Socialist-era apartment buildings in Vietnam’s cities, so-called KTT, are decaying rapidly. Tenants’ community organisations could help upgrade them and make the cities inclusive.
The poor living environment in old apartment blocks is one of the major housing challenges in Vietnam. These blocks are called Khu tập thể (KTT), which literally translates to “collective districts”. KTT were built during the communist period, mostly in the 1960s-80s, as a socialist housing model. The buildings and utilities have since deteriorated. Individual units have become overcrowded as well. On the other hand, KTT provide affordable housing. They house lively communities that take care of each other and their neighbourhoods. The community-based approach can be a feasible and instant solution for transforming KTT into adequate housing.
Socialist Housing: Informally Extended, Badly Dilapidated, and Overcrowded
Many KTT still exist in major cities such as Hanoi, Viet Tri, Hai Duong, Vinh, Ha Long, Nam Dinh, and Ho Chi Minh City. They are generally four or five-story walk-up apartment complexes. KTT were built for civil servants, state-owned companies’ workers, and military personnel. In the late 1980s, along with the market-oriented reform of the country, KTT were privatised. Housing units were sold at a very low price to tenants who were already living in the buildings. Current users and buyers are mostly low- and low-middle income people, but there is generally a good social mix.
Many building stocks are severely dilapidated. In addition, many housing units are overcrowded. The individual units were originally designed for a nuclear family. But many residents are living with their extended family members. In some cases, a family of three generations (6-8 people) share a space of 35m2. Residents have informally extended their apartments. The ground floor units were extended towards the street (often for small shops), and the upper floor residents built suspended balconies and occupied some common space (such as corridors) as additional living areas.
Currently, there are multiple obstacles to managing KTT efficiently and with high-quality standards. While individual housing units in KTT were privatised in 1994, the common areas remained in state ownership. Corridors, stairwells, roofs, and land plots between KTT blocks still belong to the government. Thus, the government is responsible for maintaining common areas, building structure, and common facilities such as sewerage, septic tanks, and water storage tanks.
However, cities have limited management capacities and financial resources. They usually hire maintenance and repair contractors, but their capacity to date is low. The contractors’ performance is not monitored, and institutional systems have limitations for ensuring transparent budget expense. The monopolisation of housing maintenance by state or municipal organisations has caused underinvested, delayed, and deferred maintenance.
Upgrading instead of Redevelopment
Run-down facades, poorly maintained corridors and stairwells, and the overall old style of buildings led several cities to plan a redevelopment project: a typical approach is to demolish the blocks, and construct higher, new apartment blocks for the investment cost recovery. In addition, the locations of KTT have become attractive for investors. When they were first built, KTT were located on the periphery of cities in the 1960s-80s. However, due to rapid urban expansion, they are now part of the central areas. This has triggered the cities to consider more market-oriented redevelopment projects targeting higher income people and enterprises, which often means that KTT residents are forced out.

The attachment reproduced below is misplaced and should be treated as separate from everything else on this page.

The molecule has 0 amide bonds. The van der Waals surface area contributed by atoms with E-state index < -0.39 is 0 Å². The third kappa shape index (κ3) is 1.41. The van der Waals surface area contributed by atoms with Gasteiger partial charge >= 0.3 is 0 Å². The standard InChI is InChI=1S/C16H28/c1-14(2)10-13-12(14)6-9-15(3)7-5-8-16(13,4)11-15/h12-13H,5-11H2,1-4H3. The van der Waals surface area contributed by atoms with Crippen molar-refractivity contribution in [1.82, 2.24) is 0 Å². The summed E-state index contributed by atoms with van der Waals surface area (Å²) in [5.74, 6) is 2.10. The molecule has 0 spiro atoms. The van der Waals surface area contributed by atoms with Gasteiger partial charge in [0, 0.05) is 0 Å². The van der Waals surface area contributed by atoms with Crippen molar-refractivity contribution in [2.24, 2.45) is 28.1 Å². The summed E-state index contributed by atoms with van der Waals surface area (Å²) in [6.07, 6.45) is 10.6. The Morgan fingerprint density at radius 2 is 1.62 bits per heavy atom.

In response to such redevelopment plans, many KTT community leaders in Hanoi have expressed repeatedly that residents do not want to be relocated. In some cases, building blocks were assessed as structurally unsafe. But the residents do not have full trust in the government’s assessment. For the residents, living in their community is important for their livelihoods. A former community leader at C8 Building in Giang Vo KTT, Hanoi, puts it this way:
“Having to move to a new urban area is unfair for us. Schools, kindergartens, hospitals, markets—everything we need is nearby, unlike in places we are supposed to relocate to. Some residents are running their small business here. They have no idea what items they can sell there. They will become poorer. We don’t want to be dependent on the government’s little subsidy. Our neighbours know each other well, take care of each other, and share the cost for common problems. This community bond will be broken up.”
In 2014, Hanoi discussed the redevelopment of KTT and the relocation of residents. One major concern was how to make redevelopment projects feasible economically. Solutions other than demolishment and reconstruction are still largely absent from public debate and policy making, even today. As a consequence, maintenance and improvement of KTT building are not considered possible alternatives to redevelopment.
This is regrettable since improving KTT and developing a good management system is a much more efficient approach than rebuilding, as long as buildings are structurally safe. Complete demolition and reconstruction often cause high social, economic, and environmental costs. It adversely impacts existing communities and residents’ quality of life. Before it is too late, we need proactive steps towards an alternative solution.
In Part II, I write more about community-led upgrading of KTT and why it would be a better solution than demolition and reconstruction.
Note: This post was originally written for “URBANET Focus Weeks: Urban Development in Vietnam“. Published online at URBANET, and edited by the URBANET editorial team.